Bangladeshis go to the polls Monday for what could be the nation's most important election. It pits the ruling Awami League, which was at the forefront of the struggle to secede from Pakistan in the early 1970s, against the Bangladesh Nationalist Party, which has formed an election alliance with two Islamist groups. On Saturday, protesters in Dhaka claimed Bangladesh could become a hard-line Islamic state if the BNP coalition comes to power. The personal animosity between the two party leaders—Awami League head Sheikh Hasina's father was Bangladesh's first president; he was killed by army officers linked with BNP leader Khaleda Zia's late husband Ziaur Rahman, who later governed the country as a military dictator—trickled down to party supporters.
According to the Statesman of Calcutta, as many as 300 people were killed and thousands injured in the run-up to the Oct. 1 vote, "roughly double the number of casualties during the 1996 campaign." To prevent poll violence, more than 50,000 troops have been deployed, and according to the New Nation of Bangladesh, buses have been grounded on Election Day "so that those who wanted to cast multiple votes could be barred." The Khaleej Times of Dubai noted that with international media outlets, election monitors, and governments distracted by the aftermath of Sept. 11, "Bangladesh's extremist elements … stepped up their campaign to subvert the democratic process. The political objective of these forces is straightforward: to create a climate of terror so that liberal middle-class and minority community voters will not venture out of their homes on October 1." A commentary in the Statesman said the fundamentalists want to introduce "an Islam that is not the softer, more open Islam of Bengal, but a harsher, less compromising version." An op-ed in Dhaka's Independent declared:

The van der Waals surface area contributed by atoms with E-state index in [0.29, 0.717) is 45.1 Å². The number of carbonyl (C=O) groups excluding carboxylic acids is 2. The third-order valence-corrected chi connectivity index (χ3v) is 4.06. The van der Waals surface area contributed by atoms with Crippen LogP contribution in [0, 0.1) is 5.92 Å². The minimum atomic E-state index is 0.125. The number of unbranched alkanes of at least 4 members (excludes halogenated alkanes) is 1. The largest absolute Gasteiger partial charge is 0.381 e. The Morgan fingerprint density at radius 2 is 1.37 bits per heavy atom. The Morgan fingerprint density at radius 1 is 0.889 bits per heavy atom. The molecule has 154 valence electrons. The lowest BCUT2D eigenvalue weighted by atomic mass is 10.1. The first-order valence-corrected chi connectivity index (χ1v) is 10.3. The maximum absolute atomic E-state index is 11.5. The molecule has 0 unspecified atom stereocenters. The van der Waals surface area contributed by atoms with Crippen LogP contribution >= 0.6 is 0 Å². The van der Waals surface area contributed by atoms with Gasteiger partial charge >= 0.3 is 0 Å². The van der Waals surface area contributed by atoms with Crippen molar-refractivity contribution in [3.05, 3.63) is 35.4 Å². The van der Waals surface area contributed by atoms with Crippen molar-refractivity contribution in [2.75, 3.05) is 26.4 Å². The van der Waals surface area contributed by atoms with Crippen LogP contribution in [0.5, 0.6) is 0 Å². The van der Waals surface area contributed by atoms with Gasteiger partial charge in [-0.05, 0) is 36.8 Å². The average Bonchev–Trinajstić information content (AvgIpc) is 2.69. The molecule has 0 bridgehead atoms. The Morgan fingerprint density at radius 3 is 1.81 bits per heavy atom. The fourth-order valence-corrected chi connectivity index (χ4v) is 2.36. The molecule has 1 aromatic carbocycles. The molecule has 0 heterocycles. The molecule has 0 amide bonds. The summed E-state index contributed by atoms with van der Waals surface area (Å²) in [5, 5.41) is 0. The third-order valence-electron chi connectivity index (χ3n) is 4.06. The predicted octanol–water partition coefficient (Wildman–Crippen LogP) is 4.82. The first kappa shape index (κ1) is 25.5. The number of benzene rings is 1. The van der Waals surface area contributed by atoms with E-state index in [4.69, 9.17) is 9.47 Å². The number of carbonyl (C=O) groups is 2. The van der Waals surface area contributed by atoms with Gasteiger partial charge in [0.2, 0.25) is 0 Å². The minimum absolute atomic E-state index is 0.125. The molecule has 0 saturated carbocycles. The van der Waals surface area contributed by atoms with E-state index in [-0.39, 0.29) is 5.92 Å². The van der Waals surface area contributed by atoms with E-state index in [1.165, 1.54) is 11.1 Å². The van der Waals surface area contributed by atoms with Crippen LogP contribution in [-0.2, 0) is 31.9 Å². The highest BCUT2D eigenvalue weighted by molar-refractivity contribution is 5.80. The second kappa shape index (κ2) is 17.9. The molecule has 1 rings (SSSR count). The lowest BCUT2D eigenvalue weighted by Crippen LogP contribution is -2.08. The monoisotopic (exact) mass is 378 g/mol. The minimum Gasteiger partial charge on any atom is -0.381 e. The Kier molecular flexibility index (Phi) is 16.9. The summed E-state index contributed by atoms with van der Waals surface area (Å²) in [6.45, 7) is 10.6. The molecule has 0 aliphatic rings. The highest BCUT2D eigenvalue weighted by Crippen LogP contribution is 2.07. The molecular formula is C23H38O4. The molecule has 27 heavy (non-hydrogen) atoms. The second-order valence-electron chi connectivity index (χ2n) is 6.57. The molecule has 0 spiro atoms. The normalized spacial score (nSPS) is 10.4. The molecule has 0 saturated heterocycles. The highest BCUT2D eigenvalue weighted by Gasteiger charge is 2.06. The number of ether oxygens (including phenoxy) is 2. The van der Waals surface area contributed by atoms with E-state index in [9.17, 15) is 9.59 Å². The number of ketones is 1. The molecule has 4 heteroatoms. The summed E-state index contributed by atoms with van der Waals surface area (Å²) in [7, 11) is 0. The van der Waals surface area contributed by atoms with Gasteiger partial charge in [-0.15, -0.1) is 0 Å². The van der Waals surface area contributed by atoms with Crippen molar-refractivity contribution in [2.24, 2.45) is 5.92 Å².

The political history of Bangladesh is a progressive evolution towards a liberal, secular and democratic society. The enemies of progress and democracy have always opposed this movement. … If not intimidated and allowed to exercise their right freely, the choice will be for consolidation and further progress towards a liberal democratic society—and not to slide into the darkness of medieval dogmatism and authoritarianism.
Explaining anti-Americanism: Writing in Britain's Sunday Telegraph, Mary Kenny declared that in Britain, "anti-Americanism is almost exclusively confined to the upper, or upper-middle, classes." She continued: "The swells may denounce American 'cultural imperialism,' but American culture at its most imperialistic is exactly what the masses like. Leave aside the educated elites in New York, New England and parts of the West Coast, and what you get in America is a version of proletarian culture. You get the big, the brash, the glitzy, and the obvious. You get busty blondes in rhinestone-studded jeans. You get Las Vegas. You get instant gratification, Nashville music, easy manners, open hospitality and big cars. … American culture is successful because it simplifies the complicated." Colombia's El Tiempo published "a country-by-country list of the foreign policies that have earned [the United States] hatred." Bizarrely, the list of U.S. exploits in 36 countries (and one entire continent) made no distinction between, for example, intervention in World War II and support for dictators from Argentina to Nicaragua. An intemperate op-ed in the Nation of Pakistan rejected President Bush's claim that America's enemies "hate our freedoms":